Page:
Consumers know that it is psychologically easier to spend with plastic than it is with cash. Cash seems more real, does it not? Why is that? I would say that the difference is the time factor. With cash, the money is instantly subtracted from one’s net worth, whereas with credit, the effect is delayed. Compulsive shoppers achieve immediate purchase gratification while delaying the pain of payment. They live from paycheck to paycheck and when income falters they can descend into unmanageable debt.
It occurs to me then that the national debt and the budget deficit are very much like the credit-card problem the average consumer has. Both Congress and the Executive have had a compulsive shopping problem that is driven and exacerbated by their constituency, the electorate.
The time problem with money is well-known and we have tried to fix it. One method, which ought to have worked but didn’t, was PAYGO. A review of PAYGO is instructive of the problem. In fact, it is a veritable memoir of how we got in this mess.
What is PAYGO? PAYGO in the U.S. “. . . is the practice of financing expenditures with funds that are currently available rather than borrowed”. Also from the Wikipedia page,
It compels new spending or tax changes to avoid adding to the federal deficit. It should not be confused with pay-as-you-go financing, which is when a government saves up money to fund a specific project. Under the PAYGO rules a new proposal must either be “budget neutral” or offset with savings derived from existing funds. The goal of this is to require those in control of the budget to engage in the diligence of prioritizing expenses and exercising fiscal restraint.
PAYGO was originally enacted in 1990, and it even included provisions for increasing taxes to compensate for extra spending. If the budget projected additional spending for the following year, PAYGO required a “sequestration” of “non-exempt” mandatory programs to compensate. What a concept: living within our means. Wow.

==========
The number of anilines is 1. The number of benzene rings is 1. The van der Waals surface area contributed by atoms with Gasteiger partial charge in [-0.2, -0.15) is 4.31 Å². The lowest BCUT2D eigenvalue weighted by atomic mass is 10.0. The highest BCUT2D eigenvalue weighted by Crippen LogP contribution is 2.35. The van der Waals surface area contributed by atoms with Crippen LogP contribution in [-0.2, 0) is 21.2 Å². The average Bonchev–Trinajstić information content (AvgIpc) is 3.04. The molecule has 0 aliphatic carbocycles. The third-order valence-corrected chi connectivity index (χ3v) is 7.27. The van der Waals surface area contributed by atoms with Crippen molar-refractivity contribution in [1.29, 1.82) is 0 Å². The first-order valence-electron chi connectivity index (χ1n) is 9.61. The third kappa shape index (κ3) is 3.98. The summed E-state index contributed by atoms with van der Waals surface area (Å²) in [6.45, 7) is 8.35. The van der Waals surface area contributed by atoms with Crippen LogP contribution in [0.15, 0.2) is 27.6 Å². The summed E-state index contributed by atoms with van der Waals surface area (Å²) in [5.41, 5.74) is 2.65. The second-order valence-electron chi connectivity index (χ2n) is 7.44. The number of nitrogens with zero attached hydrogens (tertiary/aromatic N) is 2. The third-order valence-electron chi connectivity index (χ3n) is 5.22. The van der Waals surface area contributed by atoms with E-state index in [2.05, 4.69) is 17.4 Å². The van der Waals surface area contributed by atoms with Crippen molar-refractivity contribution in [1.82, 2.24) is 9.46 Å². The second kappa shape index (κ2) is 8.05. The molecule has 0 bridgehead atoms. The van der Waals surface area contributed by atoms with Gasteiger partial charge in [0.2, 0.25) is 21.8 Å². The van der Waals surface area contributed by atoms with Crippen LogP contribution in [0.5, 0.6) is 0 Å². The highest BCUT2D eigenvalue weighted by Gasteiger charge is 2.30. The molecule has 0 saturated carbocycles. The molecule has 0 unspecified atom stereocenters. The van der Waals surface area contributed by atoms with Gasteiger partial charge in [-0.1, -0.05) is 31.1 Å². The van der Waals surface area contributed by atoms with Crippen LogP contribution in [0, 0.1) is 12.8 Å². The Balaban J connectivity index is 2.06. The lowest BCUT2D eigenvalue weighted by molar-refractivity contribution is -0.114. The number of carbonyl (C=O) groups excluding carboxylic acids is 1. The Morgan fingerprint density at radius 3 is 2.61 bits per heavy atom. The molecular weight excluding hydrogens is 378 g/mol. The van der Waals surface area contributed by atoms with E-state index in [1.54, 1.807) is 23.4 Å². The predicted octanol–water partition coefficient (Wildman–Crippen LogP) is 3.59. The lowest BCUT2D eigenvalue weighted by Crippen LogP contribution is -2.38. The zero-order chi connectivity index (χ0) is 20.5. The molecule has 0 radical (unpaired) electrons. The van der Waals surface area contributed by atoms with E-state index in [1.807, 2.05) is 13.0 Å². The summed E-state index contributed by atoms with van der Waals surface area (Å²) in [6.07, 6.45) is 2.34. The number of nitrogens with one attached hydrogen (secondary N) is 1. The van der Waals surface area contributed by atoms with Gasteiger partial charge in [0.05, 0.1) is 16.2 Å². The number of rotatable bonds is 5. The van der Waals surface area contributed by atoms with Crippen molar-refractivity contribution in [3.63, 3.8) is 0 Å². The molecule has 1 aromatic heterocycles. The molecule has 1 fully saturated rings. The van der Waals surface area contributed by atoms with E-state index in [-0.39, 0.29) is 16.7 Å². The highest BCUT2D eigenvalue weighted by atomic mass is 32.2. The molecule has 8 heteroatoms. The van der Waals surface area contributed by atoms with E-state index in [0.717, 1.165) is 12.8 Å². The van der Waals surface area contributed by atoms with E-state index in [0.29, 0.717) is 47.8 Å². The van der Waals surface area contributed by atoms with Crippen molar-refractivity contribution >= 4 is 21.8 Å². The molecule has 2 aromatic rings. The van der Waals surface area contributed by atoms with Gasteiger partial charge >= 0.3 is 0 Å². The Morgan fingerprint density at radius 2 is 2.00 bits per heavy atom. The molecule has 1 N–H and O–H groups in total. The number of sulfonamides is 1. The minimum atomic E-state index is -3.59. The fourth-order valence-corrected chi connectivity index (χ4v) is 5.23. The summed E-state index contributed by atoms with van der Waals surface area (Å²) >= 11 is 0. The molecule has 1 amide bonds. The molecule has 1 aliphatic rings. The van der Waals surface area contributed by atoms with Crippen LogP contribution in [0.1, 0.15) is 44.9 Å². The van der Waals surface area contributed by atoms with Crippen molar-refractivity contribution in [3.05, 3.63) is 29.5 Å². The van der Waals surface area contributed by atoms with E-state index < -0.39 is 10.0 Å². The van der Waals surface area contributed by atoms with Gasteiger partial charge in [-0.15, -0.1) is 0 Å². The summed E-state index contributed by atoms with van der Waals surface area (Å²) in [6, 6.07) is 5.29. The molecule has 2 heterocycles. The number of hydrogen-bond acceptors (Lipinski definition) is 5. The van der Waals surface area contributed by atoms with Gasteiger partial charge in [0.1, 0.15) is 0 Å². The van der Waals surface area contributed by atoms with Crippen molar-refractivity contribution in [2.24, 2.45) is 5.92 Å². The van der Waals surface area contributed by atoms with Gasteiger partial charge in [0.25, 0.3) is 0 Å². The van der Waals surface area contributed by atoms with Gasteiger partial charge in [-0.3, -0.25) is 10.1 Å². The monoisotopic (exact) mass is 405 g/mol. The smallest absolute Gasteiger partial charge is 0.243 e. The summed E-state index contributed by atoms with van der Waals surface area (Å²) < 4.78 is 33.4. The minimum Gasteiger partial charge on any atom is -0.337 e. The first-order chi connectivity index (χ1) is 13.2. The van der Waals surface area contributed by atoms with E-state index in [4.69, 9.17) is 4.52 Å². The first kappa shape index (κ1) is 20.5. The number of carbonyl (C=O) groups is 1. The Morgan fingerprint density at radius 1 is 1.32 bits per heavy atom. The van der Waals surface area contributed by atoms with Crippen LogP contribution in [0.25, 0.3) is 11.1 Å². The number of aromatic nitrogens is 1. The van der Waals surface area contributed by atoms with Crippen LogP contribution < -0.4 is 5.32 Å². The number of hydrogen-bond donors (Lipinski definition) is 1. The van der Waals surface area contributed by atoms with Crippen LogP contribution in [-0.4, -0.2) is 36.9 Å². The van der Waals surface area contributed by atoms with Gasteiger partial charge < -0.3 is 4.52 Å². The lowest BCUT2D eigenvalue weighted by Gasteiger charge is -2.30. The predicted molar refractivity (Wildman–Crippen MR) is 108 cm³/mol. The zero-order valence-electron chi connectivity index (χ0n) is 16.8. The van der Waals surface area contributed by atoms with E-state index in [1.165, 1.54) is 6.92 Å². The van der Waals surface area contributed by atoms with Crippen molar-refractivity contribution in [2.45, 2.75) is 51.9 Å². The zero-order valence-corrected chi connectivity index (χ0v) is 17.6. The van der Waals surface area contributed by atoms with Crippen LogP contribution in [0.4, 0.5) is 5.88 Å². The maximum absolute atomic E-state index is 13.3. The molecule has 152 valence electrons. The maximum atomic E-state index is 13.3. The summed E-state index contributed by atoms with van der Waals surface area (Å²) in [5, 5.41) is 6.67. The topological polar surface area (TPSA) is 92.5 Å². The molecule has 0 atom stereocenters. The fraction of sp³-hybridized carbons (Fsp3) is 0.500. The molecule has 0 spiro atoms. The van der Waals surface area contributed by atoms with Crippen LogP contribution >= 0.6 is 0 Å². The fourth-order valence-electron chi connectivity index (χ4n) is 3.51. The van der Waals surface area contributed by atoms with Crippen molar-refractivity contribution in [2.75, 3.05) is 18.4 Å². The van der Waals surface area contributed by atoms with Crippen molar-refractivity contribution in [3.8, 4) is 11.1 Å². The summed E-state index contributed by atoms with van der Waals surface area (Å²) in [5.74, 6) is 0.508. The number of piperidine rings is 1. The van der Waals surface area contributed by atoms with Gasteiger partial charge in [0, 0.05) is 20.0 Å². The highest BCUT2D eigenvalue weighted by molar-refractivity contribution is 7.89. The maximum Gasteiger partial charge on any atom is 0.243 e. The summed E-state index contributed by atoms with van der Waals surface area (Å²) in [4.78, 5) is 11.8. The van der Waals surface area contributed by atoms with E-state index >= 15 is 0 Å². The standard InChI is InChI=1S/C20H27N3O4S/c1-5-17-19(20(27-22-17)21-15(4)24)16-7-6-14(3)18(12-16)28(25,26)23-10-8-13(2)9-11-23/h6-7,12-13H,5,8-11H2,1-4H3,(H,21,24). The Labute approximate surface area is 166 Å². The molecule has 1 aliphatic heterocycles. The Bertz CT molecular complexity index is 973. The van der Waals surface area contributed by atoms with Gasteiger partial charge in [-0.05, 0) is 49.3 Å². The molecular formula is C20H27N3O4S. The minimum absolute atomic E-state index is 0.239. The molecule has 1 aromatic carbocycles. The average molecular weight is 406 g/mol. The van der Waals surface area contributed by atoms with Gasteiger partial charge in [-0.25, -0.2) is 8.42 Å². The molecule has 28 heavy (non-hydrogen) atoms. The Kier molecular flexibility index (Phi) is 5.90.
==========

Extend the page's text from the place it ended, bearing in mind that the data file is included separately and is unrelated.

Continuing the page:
It was actually working for a while; by FY 2000 the federal surplus was 2.4%. Yes, surplus. That’s not a misprint. But, by 2002 there was a deficit of 1.5% of GDP. So, what happened? Well, for one thing the dotcom bubble slowed the economy. Also, Congress and president Clinton, apparently giddy from fiscal success, changed how they spent money. Again, from Wikipedia,
Beginning in 1998, in response to the first federal budget surplus since 1969, Congress started enacting, and the President signing, increases in discretionary spending above the statutory limit using creative means such as advance appropriations, delays in making obligations and payments, emergency designations, and specific directives. While staying within the technical definition of the law, this allowed spending that otherwise would not be allowed. The result was emergency spending of $34 billion in 1999 and $44 billion in 2000.
The PAYGO statute expired at the end of 2002. After this, Congress enacted President George W. Bush’s proposed 2003 tax cuts (enacted as the Jobs and Growth Tax Relief Reconciliation Act of 2003), and the Medicare Prescription Drug, Improvement, and Modernization Act. The White House acknowledged that the new Medicare prescription drug benefit plan would not meet the PAYGO requirements.
After PAYGO expired, budget deficits predictably returned:
In the first 6 years of President Bush’s term, with a Republican controlled Congress, the federal debt increased by $3 trillion. The public debt continued to grow after Democrats gained control of Congress in 2006, and the deficits averaged $1.25 trillion annually for the next 4 years under the Democratically controlled Congress.
Congress tried PAYGO again in 2007, but under pressure because of the Alternative
Minimum Tax and the Great Recession, effectively abandoned it less than a year later amidst a flurry of exceptions, exemptions and excuses. By 2009 the budget deficit had grown to $1.42 Trillion dollars. Central to the problem of course are the big entitlement programs, Medicare and Social Security.
What happened seems clear. We made a law not to spend excessively, our income declined (the economy), we got cheated (the housing crisis), we ignored our own law, and now we are in a deep debt-hole. Climbing out, I submit, is not just a matter of erasing huge chunks of spending as the Tea Party would have it – the economy is an engine that must have fuel. The challenge is to give it just enough fuel that it will return to running on all cylinders, but not to starve it and cause it to stall.
Click on PAYGO for its Wikipedia link.